Although the study was not designed to evaluate clinical outcomes, in-hospital adverse cardiac events, with systematic monitoring of postprocedural myocardial enzymes, are routinely obtained for all patients undergoing PCIs at the Cleveland Clinic. Complete data were available for 88 of the 97 patients receiving a complete 12-hour infusion. In the study cohort, there were no deaths or Q wave myocardial infarctions. Twelve patients had a non–Q wave myocardial infarction (creatine kinase >2× normal with positive MB fraction); 1 patient also required urgent CABG. Interestingly, of the 13 patients whose RPFA values at 8 hours were inhibited by <80%, 6 (46%) had an adverse cardiac event, whereas only 5 of 75 (7%) patients with ≥80% inhibition at 8 hours had similar events (P<0.001).
The patient treated with one half of the normal abciximab bolus dose due to a borderline-low PC (103,000/μL) demonstrated 76% inhibition of the RPFA immediately after the bolus, 49% inhibition at 8 hours during a standard-dose infusion, and 40% inhibition at 20 hours. Both patients who received standard bolus doses but had their infusions terminated within 1 hour had 60% inhibition at 8 hours and <30% inhibition 22 hours later.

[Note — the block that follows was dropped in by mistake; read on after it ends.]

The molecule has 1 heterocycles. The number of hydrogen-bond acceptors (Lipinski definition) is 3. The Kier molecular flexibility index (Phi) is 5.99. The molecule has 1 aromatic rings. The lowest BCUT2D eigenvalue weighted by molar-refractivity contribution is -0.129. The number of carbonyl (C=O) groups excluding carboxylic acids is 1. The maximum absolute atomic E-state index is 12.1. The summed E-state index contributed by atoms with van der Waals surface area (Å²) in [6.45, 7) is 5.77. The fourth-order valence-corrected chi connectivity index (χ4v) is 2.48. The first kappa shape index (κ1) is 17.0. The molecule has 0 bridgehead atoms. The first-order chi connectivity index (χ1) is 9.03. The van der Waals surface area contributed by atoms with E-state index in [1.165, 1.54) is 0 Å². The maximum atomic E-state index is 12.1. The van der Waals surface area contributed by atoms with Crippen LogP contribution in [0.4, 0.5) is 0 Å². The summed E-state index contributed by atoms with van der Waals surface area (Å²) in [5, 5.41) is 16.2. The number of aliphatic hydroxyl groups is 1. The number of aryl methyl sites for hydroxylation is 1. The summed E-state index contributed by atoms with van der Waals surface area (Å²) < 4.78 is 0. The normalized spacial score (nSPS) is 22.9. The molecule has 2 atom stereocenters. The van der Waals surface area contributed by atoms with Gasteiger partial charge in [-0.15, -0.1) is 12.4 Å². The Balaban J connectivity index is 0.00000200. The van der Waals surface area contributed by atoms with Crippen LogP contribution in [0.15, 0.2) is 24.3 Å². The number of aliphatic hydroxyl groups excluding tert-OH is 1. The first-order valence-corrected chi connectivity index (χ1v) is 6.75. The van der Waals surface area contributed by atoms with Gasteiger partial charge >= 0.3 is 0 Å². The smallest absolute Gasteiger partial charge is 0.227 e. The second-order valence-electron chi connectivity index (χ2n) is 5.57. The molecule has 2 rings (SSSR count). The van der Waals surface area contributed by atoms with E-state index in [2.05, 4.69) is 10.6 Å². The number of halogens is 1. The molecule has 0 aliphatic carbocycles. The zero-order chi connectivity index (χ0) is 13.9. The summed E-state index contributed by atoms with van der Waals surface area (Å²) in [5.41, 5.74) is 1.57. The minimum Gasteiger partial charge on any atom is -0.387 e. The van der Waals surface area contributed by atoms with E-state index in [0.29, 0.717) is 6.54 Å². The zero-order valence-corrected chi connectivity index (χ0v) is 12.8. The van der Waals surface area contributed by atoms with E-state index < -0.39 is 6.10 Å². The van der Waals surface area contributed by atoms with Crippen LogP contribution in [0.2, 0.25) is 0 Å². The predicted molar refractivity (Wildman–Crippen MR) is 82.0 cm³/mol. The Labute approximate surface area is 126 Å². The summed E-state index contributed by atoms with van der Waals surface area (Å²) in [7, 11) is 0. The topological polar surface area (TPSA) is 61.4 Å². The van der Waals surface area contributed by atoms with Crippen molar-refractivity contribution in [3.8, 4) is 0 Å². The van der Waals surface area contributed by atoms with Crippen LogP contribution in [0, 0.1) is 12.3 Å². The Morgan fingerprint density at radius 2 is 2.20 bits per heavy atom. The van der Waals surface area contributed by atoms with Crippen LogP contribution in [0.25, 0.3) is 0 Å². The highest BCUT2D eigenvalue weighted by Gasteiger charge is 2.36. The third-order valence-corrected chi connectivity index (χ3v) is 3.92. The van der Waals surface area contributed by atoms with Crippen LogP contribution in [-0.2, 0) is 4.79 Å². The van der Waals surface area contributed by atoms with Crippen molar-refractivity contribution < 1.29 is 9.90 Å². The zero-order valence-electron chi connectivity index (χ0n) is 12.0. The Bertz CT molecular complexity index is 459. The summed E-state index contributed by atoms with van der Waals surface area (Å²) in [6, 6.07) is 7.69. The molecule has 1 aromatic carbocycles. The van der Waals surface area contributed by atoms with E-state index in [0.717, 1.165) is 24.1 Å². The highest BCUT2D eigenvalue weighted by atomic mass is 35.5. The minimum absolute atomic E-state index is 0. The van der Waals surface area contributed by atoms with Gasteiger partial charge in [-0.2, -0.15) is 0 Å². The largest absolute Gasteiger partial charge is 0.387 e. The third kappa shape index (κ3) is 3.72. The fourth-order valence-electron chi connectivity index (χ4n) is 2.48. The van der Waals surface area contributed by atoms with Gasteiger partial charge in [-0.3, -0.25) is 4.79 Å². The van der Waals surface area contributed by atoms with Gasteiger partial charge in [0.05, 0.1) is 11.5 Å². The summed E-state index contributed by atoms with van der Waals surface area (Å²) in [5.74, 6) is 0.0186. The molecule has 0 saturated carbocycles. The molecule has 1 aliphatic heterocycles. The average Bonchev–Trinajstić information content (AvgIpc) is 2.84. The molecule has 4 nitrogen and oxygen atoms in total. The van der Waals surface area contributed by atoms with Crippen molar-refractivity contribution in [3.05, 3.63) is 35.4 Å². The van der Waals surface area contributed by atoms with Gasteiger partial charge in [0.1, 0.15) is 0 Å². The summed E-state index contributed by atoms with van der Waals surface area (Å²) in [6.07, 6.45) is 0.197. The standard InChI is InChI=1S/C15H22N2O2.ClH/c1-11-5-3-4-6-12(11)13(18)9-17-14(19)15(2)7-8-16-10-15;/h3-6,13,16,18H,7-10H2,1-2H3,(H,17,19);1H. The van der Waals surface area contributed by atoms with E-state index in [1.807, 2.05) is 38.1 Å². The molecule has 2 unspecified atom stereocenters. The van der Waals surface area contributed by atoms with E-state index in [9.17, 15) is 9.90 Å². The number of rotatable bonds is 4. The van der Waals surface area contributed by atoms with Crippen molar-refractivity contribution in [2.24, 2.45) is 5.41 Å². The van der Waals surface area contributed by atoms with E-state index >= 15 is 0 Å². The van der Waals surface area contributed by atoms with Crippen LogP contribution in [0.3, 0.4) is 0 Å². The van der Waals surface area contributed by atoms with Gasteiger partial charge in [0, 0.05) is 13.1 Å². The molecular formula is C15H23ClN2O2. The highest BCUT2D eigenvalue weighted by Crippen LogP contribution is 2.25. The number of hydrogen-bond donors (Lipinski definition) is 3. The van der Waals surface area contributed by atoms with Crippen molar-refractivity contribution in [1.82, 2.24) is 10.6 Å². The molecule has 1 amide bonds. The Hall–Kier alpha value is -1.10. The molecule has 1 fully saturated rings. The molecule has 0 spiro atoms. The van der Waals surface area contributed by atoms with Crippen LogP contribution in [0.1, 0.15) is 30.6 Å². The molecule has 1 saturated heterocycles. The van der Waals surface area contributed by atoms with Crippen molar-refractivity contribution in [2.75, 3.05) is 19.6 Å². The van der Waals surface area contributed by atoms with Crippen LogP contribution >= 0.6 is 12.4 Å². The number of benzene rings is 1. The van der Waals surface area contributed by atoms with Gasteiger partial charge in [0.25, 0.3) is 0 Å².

In the present study, we used a new assay of platelet function, the RPFA, to serially test platelet GP IIb/IIIa receptor blockade after treatment with abciximab. The RPFA has several advantages over turbidimetric aggregometry, including (1) the use of whole blood, thus avoiding the need for sample preparation and eliminating variables in sample preparation; (2) semiautomated format, which avoids operator errors and subjective end point assessments; (3) rapid test completion; (4) digital readout; and (5) duplicate analysis to minimize random errors. Experience with this assay, however, is not as extensive as is that with conventional turbidimetric aggregometry. Studies involving the simultaneous measurement of platelet function measured with RPFA and turbidimetric platelet aggregometry induced with 20 μmol/L ADP of samples treated with increasing doses of abciximab demonstrated a close correlation between the results (r2=0.95), as well as between the RPFA results and the percentage of unblocked GP IIb/IIIa receptors assessed directly with radiolabeled monoclonal antibody binding (r2=0.96). Similarly, the mean difference in measurements between RPFA and aggregometry was only −4 (±4% SD), and the mean difference in measurements between RPFA and free GP IIb/IIIa receptors was −2% (±6% SD).8 The RPFA uses a novel platelet agonist, iso-TRAP, in which a thrombin receptor–activating peptide in which an amino-terminal isoserine is substituted for serine. The dose of iso-TRAP used in the RPFA was chosen based on the similarity of results obtained with the RPFA compared with turbidimetric aggregation induced with 20 μmol/L ADP, a concentration that has previously been used to assess platelet function in patients treated with abciximab. Thus, although the RPFA differs from turbidimetric platelet aggregometry, we believe that it fundamentally reflects the same function. It is important to emphasize, however, that previous animal and human studies of GP IIb/IIIa antagonists used GP IIb/IIIa receptor blockade as measured with a radioimmunometric assay as the primary correlate with efficacy, with turbidimetric aggregometry a secondary correlate. As noted, the RPFA correlates well with both of these assays. The similarity in results in this study with the use of RPFA and in other studies with the use of receptor blockade and turbidimetric aggregometry lends further support for the high correlation between these assays.